Decision support system for masters –SOLAS 1974, regulation III/29

Cargo ships

Cargo Ship Safety Construction Certificate -SOLAS 1974, regulation I/12

Cargo Ship Safety Equipment Certificate -SOLAS 1974 regulation I/12

Cargo Ship Safety Radio CertificateSOLAS 1974, regulation I/12

Cargo Ship Safety Certificate -1988 SOLAS Protocol, regulation I/12

Document of authorization for the carriage of grain and grain loading manual -SOLAS 1974, regulation VI/9

Certificate of insurance or other financial security in respect of civil liability for oil pollution damage– CLC 1969, article VII

Certificate of insurance or other financial security in respect of civil liability for bunker oil pollution damage -Bunker Convention 2001, article 7

Enhanced survey report file
– SOLAS 1974, regulation XI-1/2

Record of oil discharge monitoring and control system for the last ballast voyage- MARPOL Annex I, regulation 31

Oil Discharge Monitoring and Control (ODMC) Operational Manual
 -MARPOL Annex I, regulation 31

Cargo Information-SOLAS 1974, regulations VI/2 and XII/10

Ship Structure Access Manual -SOLAS 1974, regulation II-1/3-6

Bulk Carrier Booklet -SOLAS 1974, regulations VI/7 and XII/8

Crude Oil Washing Operation and Equipment Manual (COW Manual) -MARPOL Annex I, regulation 35

Condition Assessment Scheme (CAS) Statement of Compliance, CAS Final Report and Review Record –MARPOL Annex I, regulations 20 and 21

Subdivision and stability information -MARPOL Annex I, regulation 28

STS Operation Plan and Records of STS Operations
 -MARPOL Annex I, regulation 41

VOC Management Plan
 -MARPOL Annex VI, regulation 15.6

Ships carrying noxious liquid chemical substances in bulk

International Pollution Prevention Certificate for the Carriage of Noxious Liquid Substances in Bulk (NLS Certificate)MARPOL Annex II, regulation 8

Cargo record book-MARPOL Annex II, regulation 15.2

Procedures and Arrangements Manual (P & A Manual) –MARPOL Annex II, regulation 14

Shipboard Marine Pollution Emergency Plan for Noxious Liquid Substances-MARPOL Annex II, regulation 17

Chemical tankers

Certificate of Fitness for the Carriage of Dangerous Chemicals in BulkBCH Code, section 1.6

International Certificate of Fitness for the Carriage of Dangerous Chemicals in Bulk– 
 IBC Code, section 1.5

Gas carriers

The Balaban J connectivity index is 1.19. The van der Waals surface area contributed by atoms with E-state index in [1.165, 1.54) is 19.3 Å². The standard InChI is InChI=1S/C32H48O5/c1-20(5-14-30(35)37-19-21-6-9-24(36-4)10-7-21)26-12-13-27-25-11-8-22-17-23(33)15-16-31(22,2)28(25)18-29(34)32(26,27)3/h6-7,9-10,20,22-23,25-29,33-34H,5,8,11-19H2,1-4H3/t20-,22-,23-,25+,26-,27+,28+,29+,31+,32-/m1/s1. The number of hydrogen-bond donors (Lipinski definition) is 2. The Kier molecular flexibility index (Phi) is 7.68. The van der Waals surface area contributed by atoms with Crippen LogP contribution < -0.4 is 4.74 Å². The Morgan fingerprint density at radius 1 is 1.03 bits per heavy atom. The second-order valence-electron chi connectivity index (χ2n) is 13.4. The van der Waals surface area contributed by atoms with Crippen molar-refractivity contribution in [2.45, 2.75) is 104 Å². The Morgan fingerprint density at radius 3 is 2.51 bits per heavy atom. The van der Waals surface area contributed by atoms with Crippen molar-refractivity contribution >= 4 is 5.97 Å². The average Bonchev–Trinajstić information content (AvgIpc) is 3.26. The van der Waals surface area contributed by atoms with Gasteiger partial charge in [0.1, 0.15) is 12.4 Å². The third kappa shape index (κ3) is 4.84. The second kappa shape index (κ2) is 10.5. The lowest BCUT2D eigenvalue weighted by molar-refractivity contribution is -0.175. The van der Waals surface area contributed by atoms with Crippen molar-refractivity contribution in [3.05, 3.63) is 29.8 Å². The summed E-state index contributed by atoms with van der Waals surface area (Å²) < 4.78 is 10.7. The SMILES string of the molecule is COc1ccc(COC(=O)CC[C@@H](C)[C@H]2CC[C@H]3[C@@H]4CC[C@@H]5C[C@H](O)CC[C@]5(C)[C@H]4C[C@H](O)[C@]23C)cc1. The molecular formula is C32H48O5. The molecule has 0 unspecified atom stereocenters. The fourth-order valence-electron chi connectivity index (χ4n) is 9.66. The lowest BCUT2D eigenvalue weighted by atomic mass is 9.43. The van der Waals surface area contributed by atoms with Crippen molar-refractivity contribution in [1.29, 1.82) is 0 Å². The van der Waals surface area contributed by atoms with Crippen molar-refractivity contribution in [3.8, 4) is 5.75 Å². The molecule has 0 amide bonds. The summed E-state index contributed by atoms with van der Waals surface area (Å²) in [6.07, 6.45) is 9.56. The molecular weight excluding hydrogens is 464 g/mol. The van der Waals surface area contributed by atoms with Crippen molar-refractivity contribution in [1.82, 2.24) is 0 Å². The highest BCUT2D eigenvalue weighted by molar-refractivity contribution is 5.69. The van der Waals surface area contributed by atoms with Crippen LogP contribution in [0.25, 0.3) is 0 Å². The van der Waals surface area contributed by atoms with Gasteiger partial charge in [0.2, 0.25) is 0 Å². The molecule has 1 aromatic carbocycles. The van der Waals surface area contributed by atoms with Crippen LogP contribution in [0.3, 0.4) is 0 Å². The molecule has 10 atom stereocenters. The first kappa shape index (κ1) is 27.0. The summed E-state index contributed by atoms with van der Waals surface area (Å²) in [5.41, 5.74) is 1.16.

Certificate of Fitness for the Carriage of Liquefied Gases in BulkGC Code, section 1.6

International Certificate of Fitness for the Carriage of Liquefied Gases in Bulk– 
IGC Code, section 1.5;

High-speed craft

High-Speed Craft Safety CertificateSOLAS 1974, regulation X/3

Permit to Operate High-Speed Craft- 1994 HSC Code, section 1.9Highest, SOLAS 1974, regulation X/3

Ships carrying dangerous goods

Document of compliance with the special requirements for ships carrying dangerous goods– SOLAS 1974, regulation II-2/19.4

Ships carrying dangerous goods in packaged form

Dangerous goods manifest or stowage plan- SOLAS 1974, regulations VII/4.5 and VII/7-2; MARPOL Annex III, regulation 4

Ships carrying INF cargo

International Certificate of Fitness for the Carriage of INF Cargo-SOLAS 1974, regulation VII/16;

Nuclear Ships

A Nuclear Cargo Ship Safety Certificate or Nuclear Passenger Ship Safety Certificate, in place of the Cargo Ship Safety Certificate or Passenger Ship Safety Certificate, as appropriate -SOLAS 1974, regulation VIII/10

Other certificates and documents which are not mandatory

Special purpose ships

Special Purpose Ship Safety Certificate– Resolution A.534(13), as amended by MSC/Circ.739; 2008 SPS Code
Offshore support vessels

Offshore Supply Vessel Document of Compliance– Resolution MSC.235(82)

Certificate of Fitness for Offshore Support Vessels -Resolution A.673(16); MARPOL Annex II, regulation 13(4)

Diving systems

Diving System Safety Certificate-Resolution A.536(13), section 1.6

Passenger submersible craft

Safety Compliance Certificate for Passenger Submersible Craft -MSC/Circ.981

Dynamically supported craft

Dynamically Supported Craft Construction and Equipment Certificate– Resolution A.414(XI), section 1.6; resolution A.649(16), section 1.6; resolution A.649(16)

Wing-In-Ground (WIG) Craft

Wing–in–ground Craft Safety Certificate-MSC/Circ.1054, section 9

Permit to Operate WIG Craft-MSC/Circ.1054, section 10

Noise levels

Noise Survey Report-Resolution A.468(XII), section 4.3


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Where to get information on ship certification

Navsregs>Ship Certification>Certification Information

Here starts a series of posts exploring ship certification; an important topic for anyone studying for certificates of competency,  especially at Mates, Masters, seconds or chiefs levels. Starting at the beginning I have put together some hints on where to find what needs to be carried.

IMO information

If you have access to SOLAS, its Annex 2 is a good place to start to determine what ship certification to hold. It contains a list of the certificates required to be carried on each type of ship,NAVSREGSOLASCover and also gives a useful reference to the related conventions.

This annex is also available as an IMO circular FAL.2/Circ.127, MEPC.1/Circ.817, MSC.1/Circ.1462, which can be downloaded from their website.

Flag state informationNavregsCertTableMCA